Lt General Benjamin Mixon, recently retired, was most recently known for his public comments in opposition to DADT repeal (and the public rebuke he suffered which he said ensured no one would speak up). Mixon spoke recently on the topic, and raised an interesting perspective:

“I think what has happened, quite frankly, is that there has been confusion in the general public with tolerance for homosexual activity versus acceptance,” he told The Christian Post. “Many people in America and many people in the military have grown more tolerant of homosexuals and homosexual activity.”

At the same time, many service members “do not accept homosexual activity and behavior as the norm,” he pointed out.

Mixon also had a critique for the much-vaunted “training” the military has been undergoing for some months.

[Mixon] said the trainings are general in nature and do not specifically address how military personnel are to accommodate homosexual couples married under state law.

Of course they don’t.  Such concerns have been dismissed as irrelevant because of the Defense of Marriage Act — an act now itself being attacked, with the military treatment of homosexuals post-repeal as a rallying cry — as noted in the next summary:

The Alliance Defense Fund says the US military is now being used to “attack” the Defense of Marriage Act.  In a short article that largely reads “we told you this would happen,” the ADF quotes from their original prediction of this course of action, and notes the Executive Branch’s response:  the end of DADT necessitates the end of DOMA.

In a recent letter to Congress, Attorney General Holder cited the move to force open homosexual behavior on the military as evidence that the time-honored and logic-based definition of marriage in the Defense of Marriage Act must be abolished as unconstitutional.

The ADF notes that much of the “reassurances” to those with reservations about DADT repeal have relied on DOMA, which confuses the application of repeal in the military:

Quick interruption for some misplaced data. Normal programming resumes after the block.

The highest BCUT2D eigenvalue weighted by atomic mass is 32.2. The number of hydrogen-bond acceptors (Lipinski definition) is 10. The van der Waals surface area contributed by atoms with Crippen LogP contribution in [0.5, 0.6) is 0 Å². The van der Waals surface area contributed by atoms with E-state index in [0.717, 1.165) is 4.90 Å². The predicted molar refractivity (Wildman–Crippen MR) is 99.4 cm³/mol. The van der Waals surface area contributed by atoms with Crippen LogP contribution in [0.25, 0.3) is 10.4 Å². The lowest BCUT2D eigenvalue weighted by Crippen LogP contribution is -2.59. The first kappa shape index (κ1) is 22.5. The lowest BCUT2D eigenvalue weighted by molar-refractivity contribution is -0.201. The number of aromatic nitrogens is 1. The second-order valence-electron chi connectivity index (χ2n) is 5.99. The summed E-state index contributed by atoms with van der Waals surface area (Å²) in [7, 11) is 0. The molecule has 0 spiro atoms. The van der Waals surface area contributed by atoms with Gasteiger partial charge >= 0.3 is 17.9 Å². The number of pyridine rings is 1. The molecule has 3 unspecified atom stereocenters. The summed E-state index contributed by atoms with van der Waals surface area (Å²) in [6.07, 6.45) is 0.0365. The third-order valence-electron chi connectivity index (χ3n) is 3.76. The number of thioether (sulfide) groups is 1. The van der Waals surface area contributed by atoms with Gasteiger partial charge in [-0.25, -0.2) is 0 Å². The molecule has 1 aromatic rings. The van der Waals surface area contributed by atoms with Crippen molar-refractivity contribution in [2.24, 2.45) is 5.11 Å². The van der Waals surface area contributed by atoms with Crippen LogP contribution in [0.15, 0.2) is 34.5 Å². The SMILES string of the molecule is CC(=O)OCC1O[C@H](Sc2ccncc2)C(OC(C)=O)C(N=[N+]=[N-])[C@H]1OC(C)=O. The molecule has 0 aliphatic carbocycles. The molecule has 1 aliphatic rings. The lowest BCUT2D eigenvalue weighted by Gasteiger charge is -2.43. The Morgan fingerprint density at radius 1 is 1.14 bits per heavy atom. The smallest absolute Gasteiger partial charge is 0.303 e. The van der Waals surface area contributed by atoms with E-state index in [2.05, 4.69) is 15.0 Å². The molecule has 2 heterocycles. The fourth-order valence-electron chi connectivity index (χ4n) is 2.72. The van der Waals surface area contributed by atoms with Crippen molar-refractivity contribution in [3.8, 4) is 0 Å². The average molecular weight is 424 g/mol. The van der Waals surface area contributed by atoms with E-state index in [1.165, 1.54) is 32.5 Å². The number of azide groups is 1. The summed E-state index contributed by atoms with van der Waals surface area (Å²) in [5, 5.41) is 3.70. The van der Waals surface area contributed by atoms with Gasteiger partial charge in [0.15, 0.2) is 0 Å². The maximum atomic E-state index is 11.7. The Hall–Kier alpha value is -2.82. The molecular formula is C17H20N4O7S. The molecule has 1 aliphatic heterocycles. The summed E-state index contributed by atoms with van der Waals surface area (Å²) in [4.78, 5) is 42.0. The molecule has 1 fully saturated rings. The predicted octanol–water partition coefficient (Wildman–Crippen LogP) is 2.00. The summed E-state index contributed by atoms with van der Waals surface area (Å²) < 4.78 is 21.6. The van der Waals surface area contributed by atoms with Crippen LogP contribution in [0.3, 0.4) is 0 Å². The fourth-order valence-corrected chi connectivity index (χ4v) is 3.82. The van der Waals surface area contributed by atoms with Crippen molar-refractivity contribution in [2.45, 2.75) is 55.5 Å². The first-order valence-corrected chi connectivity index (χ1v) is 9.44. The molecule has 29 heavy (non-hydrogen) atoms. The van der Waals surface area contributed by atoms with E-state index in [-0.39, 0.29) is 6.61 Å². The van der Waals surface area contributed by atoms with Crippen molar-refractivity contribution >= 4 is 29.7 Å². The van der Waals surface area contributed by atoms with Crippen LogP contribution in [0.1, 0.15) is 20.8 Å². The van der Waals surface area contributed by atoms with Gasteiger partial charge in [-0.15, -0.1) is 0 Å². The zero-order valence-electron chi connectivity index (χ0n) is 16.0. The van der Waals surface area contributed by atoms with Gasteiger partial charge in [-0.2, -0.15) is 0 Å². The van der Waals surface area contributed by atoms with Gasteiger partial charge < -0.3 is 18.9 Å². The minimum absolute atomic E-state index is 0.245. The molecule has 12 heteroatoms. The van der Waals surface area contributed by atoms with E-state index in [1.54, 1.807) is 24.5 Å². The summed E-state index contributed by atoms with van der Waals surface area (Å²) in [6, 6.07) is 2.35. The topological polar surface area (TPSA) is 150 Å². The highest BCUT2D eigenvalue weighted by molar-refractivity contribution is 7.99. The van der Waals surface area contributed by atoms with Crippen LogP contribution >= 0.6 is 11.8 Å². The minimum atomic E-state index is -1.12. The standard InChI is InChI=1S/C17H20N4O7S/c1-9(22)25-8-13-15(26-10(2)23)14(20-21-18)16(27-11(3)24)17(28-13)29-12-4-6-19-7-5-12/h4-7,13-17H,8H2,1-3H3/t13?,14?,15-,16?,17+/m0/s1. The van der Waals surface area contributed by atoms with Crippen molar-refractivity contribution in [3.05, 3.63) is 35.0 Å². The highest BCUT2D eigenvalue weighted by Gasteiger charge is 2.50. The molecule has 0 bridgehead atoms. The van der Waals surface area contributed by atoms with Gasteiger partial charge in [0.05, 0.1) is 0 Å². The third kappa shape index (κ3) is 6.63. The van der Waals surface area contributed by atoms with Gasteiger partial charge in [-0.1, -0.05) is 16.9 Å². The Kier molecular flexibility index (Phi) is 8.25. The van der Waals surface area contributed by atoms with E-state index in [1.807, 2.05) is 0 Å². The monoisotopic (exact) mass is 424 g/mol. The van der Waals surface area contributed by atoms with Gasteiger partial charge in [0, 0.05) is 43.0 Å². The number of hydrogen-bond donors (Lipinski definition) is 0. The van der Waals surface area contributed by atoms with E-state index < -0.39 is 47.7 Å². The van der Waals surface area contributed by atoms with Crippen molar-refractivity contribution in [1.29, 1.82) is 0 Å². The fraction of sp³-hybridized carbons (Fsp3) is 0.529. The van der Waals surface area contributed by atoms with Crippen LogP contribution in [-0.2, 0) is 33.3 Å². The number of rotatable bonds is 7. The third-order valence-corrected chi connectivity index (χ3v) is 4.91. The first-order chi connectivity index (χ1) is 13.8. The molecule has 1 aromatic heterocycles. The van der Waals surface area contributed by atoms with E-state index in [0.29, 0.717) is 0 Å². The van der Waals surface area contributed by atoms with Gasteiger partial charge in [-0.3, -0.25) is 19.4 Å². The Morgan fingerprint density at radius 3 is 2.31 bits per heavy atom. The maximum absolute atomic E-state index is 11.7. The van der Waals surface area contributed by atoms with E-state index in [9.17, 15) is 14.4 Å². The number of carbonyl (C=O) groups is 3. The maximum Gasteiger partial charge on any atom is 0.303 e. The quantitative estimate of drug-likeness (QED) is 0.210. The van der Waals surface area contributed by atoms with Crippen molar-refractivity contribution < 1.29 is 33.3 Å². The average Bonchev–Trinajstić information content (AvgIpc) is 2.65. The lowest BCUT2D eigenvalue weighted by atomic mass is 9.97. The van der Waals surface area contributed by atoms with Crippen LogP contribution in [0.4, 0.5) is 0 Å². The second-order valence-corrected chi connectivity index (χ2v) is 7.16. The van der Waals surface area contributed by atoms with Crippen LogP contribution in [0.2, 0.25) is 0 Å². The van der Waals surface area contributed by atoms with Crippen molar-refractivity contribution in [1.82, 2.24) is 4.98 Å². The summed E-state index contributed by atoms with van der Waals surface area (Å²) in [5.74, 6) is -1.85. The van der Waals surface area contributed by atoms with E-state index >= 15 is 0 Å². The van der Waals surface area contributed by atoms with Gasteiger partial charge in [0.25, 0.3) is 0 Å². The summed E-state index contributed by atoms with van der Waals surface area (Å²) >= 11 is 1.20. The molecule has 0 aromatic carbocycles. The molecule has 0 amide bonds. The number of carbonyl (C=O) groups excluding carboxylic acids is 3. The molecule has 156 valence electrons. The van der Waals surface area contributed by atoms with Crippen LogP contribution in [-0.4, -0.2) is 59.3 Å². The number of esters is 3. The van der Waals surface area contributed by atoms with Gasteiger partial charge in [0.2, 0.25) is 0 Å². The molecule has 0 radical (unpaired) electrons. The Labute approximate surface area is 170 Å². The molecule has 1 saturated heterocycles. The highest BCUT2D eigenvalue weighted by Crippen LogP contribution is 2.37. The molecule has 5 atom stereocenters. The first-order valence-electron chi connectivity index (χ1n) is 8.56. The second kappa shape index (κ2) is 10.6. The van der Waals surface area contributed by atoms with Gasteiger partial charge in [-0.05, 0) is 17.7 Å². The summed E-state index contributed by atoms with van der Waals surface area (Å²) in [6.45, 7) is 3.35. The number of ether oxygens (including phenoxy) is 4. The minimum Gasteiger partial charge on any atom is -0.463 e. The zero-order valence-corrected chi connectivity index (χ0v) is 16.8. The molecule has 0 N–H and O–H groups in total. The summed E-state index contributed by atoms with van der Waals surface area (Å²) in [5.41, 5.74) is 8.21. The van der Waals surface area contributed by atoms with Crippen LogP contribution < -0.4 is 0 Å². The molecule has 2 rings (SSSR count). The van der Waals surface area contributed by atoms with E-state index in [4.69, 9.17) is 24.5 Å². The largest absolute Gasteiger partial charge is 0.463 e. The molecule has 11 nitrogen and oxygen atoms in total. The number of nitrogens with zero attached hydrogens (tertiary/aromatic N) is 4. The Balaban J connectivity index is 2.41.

Effectively, Congress was told to accept DADT repeal based on DOMA’s authority, all while the President was just a month away from launching an unprecedented attack on DOMA as soon as he secured DADT repeal…

The military’s attempt to brace service members for repeal—via painfully inadequate PowerPoint training slides—still relies on DOMA’s existence to answer many controversial problems.  Thus, our troops are having a radical change imposed on them during a time of war by a Commander-in-Chief who is training them to rely on a law that his administration is actively trying to subvert.

In another largely “told you so” moment, the lead attorney for the multiple-partner family group suing the state of Utah, writing at the New York Times, notes they just want the same freedom as homosexuals:  The ability to do whatever they want in their bedrooms.  Attorney Jonathan Turley said

Homosexuals and polygamists do have a common interest: the right to be left alone as consenting adults…There is no spectrum of private consensual relations — there is just a right of privacy that protects all people so long as they do not harm others.

Wonder how long it will be before someone says polygamists shouldn’t be prevented from “being who they are” and “true to themselves,” and of course being protected in the military, because no one should have to “lie” about who they are, or choose between serving their country or having multiple marriage-type relationships.

Via the ADF.


  • It is over. The bigots lost. Soon the US military will be in the same place as other civilized nations and the next generation will wonder what ask the fuss was about. Welcome to the 20th Century. Not long now till you join the rest of us in the 21st

  • If the repeal of DADT was built on the existence of DOMA and it was decided that DADT could not be repealed until it could be officially decided that the repeal would not adversely affect troop readiness, will the defeat of DOMA also be based on the effect it could have on troop readiness?

  • The defeat of DOMA should be based on the fact that it is a bigoted piece of legislation driven by hatred.

  • But could the removal of DOMA conceivably be based on the possible effect removal could have on the military? It’s more a question of whether the logic holds at all, not a commentary on the perceived morality of DOMA.

  • Pingback: God and Country » Moral Confusion, Sexual Behavior, and the Redefinition of Rape